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10th & Wolf

By David DiCerto
Catholic News Service

NEW YORK (CNS) -- "10th & Wolf" (THINKFilm) is a second-tier crime drama that plays like yet another pale retread of "The Godfather" and "Good Fellas."

The movie is inspired by the real-life undercover exploits of FBI Special Agent Joseph D. Pistone, on whom the film "Donnie Brasco" was based as well.

The title refers to the South Philly intersection to which young Marine Sgt. Tommy Santoro (James Marsden) returns after serving in the first Gulf War.

Facing time in a military prison for assaulting an officer, Tommy, strong-armed by a federal agent (Brian Dennehy), reluctantly agrees to turn mole for the FBI in investigating the drug dealings of his loose-cannon cousin, Joey (Giovanni Ribisi) -- a small time racketeer -- and a cold-blooded Sicilian mobster muscling his way into the neighborhood.

In return for helping them nab the thug and his big-fish bosses in Sicily, the feds promise to go easy on Joey.

Tommy is eventually dragged back into the violent life of organized crime he joined the military to escape. But while he resists re-entering the family business, his real inner conflict has more to do with his guilt over betraying Joey's trust, and that of his own man-child brother, Vincent (Brad Renfro), who works for Joey against Tommy's wishes.

The three talented young actors are all solid, but their performances lack a certain maturity. At times, it feels as if you're watching kids playacting gangsters with Ribisi almost doing an impersonation of Robert De Niro.

Veterans Lesley Ann Warren and Dennis Hopper have underdeveloped roles as Joey's mom and mob boss uncle who had an ongoing adulterous affair. Val Kilmer has a extraneous cameo as a drunken patron at a seedy strip club, and Dash Mihok's one-legged goon is the film's most vicious turn.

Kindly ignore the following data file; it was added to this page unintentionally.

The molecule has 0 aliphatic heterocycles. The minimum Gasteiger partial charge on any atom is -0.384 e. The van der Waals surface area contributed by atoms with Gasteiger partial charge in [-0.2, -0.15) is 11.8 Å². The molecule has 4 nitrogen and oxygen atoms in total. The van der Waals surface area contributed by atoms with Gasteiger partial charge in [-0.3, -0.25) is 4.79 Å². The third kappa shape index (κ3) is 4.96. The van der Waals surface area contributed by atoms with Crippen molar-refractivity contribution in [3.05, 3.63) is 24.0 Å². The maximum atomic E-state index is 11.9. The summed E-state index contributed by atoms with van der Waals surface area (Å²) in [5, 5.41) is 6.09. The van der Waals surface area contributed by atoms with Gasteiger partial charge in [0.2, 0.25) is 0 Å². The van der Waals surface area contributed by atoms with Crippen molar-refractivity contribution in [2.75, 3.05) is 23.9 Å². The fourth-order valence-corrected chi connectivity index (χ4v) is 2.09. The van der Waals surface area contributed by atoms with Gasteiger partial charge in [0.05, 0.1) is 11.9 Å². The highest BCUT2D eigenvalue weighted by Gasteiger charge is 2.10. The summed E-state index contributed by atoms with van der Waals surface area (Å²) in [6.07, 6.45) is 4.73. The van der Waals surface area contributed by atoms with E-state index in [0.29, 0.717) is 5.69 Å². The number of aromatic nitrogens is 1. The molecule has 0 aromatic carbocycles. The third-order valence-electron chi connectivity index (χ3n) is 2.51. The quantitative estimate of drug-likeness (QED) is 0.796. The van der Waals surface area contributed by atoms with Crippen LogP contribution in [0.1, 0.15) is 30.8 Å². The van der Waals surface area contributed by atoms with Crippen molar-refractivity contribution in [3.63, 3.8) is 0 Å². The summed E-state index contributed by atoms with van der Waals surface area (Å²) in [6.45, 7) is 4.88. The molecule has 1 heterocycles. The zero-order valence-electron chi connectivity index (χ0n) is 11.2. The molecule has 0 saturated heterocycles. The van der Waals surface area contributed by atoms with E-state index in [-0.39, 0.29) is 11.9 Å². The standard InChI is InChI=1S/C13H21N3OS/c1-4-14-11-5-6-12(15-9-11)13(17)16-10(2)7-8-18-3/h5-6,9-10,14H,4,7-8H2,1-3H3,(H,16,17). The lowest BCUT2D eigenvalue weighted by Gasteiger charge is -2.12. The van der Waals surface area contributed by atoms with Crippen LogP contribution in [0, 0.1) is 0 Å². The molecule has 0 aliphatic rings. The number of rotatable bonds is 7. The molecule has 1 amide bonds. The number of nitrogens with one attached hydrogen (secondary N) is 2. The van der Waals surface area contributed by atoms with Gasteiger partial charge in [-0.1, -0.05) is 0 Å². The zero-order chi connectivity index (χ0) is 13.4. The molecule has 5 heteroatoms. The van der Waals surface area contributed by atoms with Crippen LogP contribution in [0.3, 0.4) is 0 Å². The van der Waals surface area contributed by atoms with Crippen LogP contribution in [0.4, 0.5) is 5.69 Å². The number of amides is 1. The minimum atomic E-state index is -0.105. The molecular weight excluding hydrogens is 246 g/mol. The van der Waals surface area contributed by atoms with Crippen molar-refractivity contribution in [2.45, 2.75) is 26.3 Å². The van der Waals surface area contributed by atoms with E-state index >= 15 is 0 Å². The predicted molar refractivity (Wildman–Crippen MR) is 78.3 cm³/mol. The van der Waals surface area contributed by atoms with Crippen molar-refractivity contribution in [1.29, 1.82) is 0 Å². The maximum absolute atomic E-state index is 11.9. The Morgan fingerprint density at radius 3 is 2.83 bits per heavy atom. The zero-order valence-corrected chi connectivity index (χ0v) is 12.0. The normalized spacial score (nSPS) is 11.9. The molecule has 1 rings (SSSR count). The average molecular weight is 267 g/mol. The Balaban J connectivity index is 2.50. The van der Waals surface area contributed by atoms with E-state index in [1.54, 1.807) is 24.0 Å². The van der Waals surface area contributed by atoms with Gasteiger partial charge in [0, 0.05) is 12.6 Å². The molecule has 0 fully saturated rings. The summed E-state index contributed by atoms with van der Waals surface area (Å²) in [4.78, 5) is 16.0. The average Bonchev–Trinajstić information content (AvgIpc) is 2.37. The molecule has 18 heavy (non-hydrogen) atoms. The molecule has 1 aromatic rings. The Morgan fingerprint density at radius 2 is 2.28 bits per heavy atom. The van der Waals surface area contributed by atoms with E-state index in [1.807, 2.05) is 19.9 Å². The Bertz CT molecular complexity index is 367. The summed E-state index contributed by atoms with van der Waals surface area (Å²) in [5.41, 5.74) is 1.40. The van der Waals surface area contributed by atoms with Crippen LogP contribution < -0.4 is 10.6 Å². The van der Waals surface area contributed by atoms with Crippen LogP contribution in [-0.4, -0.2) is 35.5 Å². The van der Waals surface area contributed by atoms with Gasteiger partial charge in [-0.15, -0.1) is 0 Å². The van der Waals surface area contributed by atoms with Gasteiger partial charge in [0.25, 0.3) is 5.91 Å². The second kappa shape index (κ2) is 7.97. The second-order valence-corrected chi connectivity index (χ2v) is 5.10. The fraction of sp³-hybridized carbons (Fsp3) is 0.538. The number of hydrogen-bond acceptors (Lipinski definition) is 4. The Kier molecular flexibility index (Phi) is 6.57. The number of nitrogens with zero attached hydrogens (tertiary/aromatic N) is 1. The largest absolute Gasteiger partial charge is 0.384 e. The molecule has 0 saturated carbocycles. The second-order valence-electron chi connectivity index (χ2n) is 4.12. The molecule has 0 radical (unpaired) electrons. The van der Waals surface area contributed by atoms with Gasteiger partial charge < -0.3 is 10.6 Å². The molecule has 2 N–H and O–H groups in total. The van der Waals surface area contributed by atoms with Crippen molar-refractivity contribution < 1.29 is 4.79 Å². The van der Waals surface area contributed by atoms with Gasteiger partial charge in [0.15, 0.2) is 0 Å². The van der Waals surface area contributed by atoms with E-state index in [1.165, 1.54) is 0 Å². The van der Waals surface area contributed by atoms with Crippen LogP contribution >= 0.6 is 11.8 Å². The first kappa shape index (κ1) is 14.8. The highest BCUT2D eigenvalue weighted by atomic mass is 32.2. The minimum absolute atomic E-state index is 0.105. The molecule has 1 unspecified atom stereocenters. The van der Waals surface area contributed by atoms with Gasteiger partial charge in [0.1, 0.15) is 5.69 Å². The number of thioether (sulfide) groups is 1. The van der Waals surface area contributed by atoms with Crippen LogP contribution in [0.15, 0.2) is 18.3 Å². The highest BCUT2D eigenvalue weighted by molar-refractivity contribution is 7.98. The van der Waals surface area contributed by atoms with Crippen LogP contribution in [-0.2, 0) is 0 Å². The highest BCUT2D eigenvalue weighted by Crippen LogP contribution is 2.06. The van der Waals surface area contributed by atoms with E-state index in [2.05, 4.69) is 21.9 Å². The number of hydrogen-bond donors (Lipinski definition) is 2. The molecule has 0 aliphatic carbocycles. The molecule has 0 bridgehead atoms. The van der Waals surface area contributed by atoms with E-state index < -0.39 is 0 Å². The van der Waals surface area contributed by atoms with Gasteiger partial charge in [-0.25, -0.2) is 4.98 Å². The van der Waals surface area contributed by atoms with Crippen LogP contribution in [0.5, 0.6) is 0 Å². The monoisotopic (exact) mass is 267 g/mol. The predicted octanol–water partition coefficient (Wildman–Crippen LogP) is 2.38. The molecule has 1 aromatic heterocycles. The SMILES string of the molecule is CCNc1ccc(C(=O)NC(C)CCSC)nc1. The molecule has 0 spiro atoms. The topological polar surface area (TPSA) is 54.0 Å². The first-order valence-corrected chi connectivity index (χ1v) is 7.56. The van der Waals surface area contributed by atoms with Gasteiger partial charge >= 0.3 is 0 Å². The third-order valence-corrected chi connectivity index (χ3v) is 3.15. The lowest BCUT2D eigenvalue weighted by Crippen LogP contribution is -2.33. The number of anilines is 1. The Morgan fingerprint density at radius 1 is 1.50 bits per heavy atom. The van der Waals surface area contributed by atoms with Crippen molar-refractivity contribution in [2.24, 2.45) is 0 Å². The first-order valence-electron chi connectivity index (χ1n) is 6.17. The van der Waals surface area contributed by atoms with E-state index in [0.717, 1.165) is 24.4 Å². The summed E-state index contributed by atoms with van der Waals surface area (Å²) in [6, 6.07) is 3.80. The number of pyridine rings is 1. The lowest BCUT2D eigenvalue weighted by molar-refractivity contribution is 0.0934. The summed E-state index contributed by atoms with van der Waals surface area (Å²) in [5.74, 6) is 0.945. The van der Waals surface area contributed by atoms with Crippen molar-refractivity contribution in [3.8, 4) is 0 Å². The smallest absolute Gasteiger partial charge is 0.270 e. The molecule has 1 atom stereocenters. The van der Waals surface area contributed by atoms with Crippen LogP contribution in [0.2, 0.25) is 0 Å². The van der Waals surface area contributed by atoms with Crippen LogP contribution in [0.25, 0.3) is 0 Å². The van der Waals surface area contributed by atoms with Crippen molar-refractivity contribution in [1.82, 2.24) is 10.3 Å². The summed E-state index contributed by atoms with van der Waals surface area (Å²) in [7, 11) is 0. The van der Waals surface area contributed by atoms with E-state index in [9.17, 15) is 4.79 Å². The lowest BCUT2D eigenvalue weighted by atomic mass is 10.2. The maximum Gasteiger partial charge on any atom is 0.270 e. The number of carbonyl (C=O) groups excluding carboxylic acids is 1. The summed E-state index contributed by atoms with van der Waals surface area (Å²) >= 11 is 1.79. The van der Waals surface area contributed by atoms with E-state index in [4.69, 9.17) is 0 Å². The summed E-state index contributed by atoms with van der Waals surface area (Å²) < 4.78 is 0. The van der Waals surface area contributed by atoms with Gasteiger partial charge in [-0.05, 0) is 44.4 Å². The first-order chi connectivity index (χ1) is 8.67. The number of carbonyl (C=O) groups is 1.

Unfortunately, director Robert Moresco recycles cliches and fails to add anything new to the genre.

The troubling violence and expletive-laced tough talk are par for the regrettable course in movies of this ilk. But of greater concern are the pervasive cynicism and the fact that the "good guy" FBI agents operate on a moral plane just slightly higher than the crooks.

Still, Moresco does not glamorize gangsters and shows that there is no honor among thieves. For most of the film, Tommy remains "in" Joey's world but not "of it," voicing protest against his cousin's actions at several points. But blood proves thicker than moral misgivings as Tommy joins Joey in exacting costly revenge on the Sicilian hoods.

Near the close, Joey wistfully wonders what his life would have been like if he took a different path at a critical juncture. But the regret passes too quickly and, in the end, to paraphrase "The Godfather," he takes the gun and leaves the conscience.

The film contains recurring strong violence, including graphic shootings, knifings, beatings and a garroting, a fleeting sexual image, an adultery theme, several scenes in a strip club with some partial nudity, drug content and pervasive rough and crude language. The USCCB Office for Film & Broadcasting classification is L -- limited adult audience, films whose problematic content many adults would find troubling. The Motion Picture Association of America rating is R -- restricted. Under 17 requires accompanying parent or adult guardian.

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DiCerto is on the staff of the Office for Film & Broadcasting of the U.S. Conference of Catholic Bishops. More reviews are available online at www.usccb.org/movies.


Copyright (c) 2006 Catholic News Service/USCCB. All rights reserved. This material may not be published, broadcast, rewritten or otherwise distributed.
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